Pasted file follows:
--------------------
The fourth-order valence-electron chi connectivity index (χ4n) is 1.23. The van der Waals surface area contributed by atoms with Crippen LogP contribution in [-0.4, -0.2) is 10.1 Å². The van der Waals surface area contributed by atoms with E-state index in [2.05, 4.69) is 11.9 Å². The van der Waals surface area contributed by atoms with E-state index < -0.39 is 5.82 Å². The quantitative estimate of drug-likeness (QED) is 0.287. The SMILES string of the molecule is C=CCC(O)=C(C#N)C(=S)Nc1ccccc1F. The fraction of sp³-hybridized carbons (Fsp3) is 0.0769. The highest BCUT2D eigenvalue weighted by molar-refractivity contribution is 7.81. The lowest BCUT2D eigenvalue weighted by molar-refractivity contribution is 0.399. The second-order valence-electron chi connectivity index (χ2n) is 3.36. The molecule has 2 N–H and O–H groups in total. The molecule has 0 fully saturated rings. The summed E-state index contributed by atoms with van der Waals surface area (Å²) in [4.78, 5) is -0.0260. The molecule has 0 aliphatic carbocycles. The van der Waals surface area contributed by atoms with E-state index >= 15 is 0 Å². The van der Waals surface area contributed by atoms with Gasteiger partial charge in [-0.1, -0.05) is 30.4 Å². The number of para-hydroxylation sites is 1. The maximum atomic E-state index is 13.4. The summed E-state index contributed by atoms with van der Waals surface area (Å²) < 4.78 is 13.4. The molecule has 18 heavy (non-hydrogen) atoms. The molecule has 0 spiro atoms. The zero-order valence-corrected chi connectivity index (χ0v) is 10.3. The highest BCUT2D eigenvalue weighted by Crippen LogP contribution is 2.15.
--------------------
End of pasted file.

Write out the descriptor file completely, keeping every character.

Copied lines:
The fourth-order valence-electron chi connectivity index (χ4n) is 1.23. The van der Waals surface area contributed by atoms with Crippen LogP contribution in [-0.4, -0.2) is 10.1 Å². The van der Waals surface area contributed by atoms with E-state index in [2.05, 4.69) is 11.9 Å². The van der Waals surface area contributed by atoms with E-state index < -0.39 is 5.82 Å². The quantitative estimate of drug-likeness (QED) is 0.287. The SMILES string of the molecule is C=CCC(O)=C(C#N)C(=S)Nc1ccccc1F. The fraction of sp³-hybridized carbons (Fsp3) is 0.0769. The highest BCUT2D eigenvalue weighted by molar-refractivity contribution is 7.81. The lowest BCUT2D eigenvalue weighted by molar-refractivity contribution is 0.399. The second-order valence-electron chi connectivity index (χ2n) is 3.36. The molecule has 2 N–H and O–H groups in total. The molecule has 0 fully saturated rings. The summed E-state index contributed by atoms with van der Waals surface area (Å²) in [4.78, 5) is -0.0260. The molecule has 0 aliphatic carbocycles. The van der Waals surface area contributed by atoms with E-state index >= 15 is 0 Å². The van der Waals surface area contributed by atoms with Gasteiger partial charge in [-0.1, -0.05) is 30.4 Å². The number of para-hydroxylation sites is 1. The maximum atomic E-state index is 13.4. The summed E-state index contributed by atoms with van der Waals surface area (Å²) < 4.78 is 13.4. The molecule has 18 heavy (non-hydrogen) atoms. The molecule has 0 spiro atoms. The zero-order valence-corrected chi connectivity index (χ0v) is 10.3. The highest BCUT2D eigenvalue weighted by Crippen LogP contribution is 2.15.